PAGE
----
Cooks love good appetitesPublished 12:00am Saturday, September 22, 2012
I love to cook.
Cooks will tell you – even those like me who consider it a fun hobby – that some people are just more fun to cook for than others.
My husband, for example, is a critic, with decades of experience to make him right. I give equally honest assessments of what he prepares, so that’s OK. But it’s not always fun.
Then there are those who appreciate good food, are not persnickety about what they will and will not try, and bring hearty appetites to the table.
My brother Chris comes to mind, as does my good friend John Graham. And then, there was my brother-in-law, Bill Boagey.
Bill especially loved Southern cooking. As in all he did, he was not effusive, but quietly appreciative of the effort. It was the kind of appreciation that made people go an extra two miles to prepare a meal.
It was an effect he had on many people. Our mother-in-law died before I joined the family, but not before she’d spent a couple of decades making Bill happy. Family members say she always prepared his favorites. Chicken fried slowly in her cast iron skillet. Fresh vegetables. Biscuits. Pies.
As she prepared for his visits, she’d always call and ask which pie he wanted this trip – coconut, lemon or chocolate? Inevitably, she prepared all three.
Twenty years ago, when Carol took a job in Sicily, their landlady learned to love cooking for Bill the same way. For years, he talked to us about Nora’s cooking.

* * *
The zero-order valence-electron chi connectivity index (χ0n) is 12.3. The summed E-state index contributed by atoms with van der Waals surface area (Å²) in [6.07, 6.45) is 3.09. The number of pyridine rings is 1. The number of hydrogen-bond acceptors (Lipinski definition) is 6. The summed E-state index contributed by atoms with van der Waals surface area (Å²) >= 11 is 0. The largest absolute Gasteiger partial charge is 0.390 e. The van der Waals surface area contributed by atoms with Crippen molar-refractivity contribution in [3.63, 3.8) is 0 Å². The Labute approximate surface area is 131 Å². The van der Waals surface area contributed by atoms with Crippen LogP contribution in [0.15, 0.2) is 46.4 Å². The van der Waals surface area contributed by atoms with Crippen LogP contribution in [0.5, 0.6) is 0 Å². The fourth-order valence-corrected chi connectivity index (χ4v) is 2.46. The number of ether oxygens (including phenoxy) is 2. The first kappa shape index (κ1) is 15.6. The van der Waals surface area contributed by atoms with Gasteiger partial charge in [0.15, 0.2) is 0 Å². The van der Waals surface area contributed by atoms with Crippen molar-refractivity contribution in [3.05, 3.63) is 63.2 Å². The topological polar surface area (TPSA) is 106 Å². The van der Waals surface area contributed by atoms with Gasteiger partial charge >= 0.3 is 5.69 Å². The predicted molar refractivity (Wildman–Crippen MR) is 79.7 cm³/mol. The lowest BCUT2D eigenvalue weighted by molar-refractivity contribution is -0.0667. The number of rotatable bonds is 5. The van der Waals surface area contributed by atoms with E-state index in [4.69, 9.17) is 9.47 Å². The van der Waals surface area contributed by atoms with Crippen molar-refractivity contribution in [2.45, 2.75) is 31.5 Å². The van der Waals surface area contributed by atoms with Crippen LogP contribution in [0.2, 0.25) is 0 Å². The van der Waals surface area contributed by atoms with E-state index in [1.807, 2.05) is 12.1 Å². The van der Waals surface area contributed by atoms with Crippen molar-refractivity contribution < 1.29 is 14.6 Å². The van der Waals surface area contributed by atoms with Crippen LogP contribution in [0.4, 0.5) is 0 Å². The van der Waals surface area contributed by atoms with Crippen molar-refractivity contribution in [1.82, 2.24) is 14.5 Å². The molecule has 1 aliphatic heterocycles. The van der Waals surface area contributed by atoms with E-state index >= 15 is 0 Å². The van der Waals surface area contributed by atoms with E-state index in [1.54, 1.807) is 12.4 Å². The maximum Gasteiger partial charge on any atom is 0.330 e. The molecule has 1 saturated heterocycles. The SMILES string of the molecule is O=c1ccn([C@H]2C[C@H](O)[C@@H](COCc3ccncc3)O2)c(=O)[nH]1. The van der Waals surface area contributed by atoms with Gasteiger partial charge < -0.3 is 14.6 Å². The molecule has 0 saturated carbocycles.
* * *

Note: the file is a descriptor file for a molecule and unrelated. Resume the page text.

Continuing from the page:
I don’t fry chicken – and if I did, I’m sure it wouldn’t compete with my mother-in-law’s – but I found other ways to tempt Bill’s taste buds.
The last time I cooked for him, we had pork chops, fried okra, squash and onions, peas, tomatoes and cucumbers, and cornbread. After a while, I took a peach cobbler out of the oven and served it with homemade ice cream. When I tried to take his bowl back to the kitchen, Bill stopped me.
“I’m going to have some more of that,” he said.
Who can resist indulging an appetite like his?
When his wife asked us to put together food for their 50th anniversary party come January, Bill immediately told me he wasn’t interested in prissy, “women-and-children” food. What about if we had etouffee? The menu was built around that request months ago.
Alas, that’s one meal we won’t get to prepare for him. Bill left us this week after a valiant fight against cancer. His appetite had waned in the past year and Carol would tell me, “Don’t send any food.” But I couldn’t resist, and he rallied for bread pudding or pound cake until very near the end.
If there is activity in the afterlife, Bill is doing one of two things – fishing, or having a fine Southern meal.
RIP, Bill Boagey, I’ll miss cooking for you.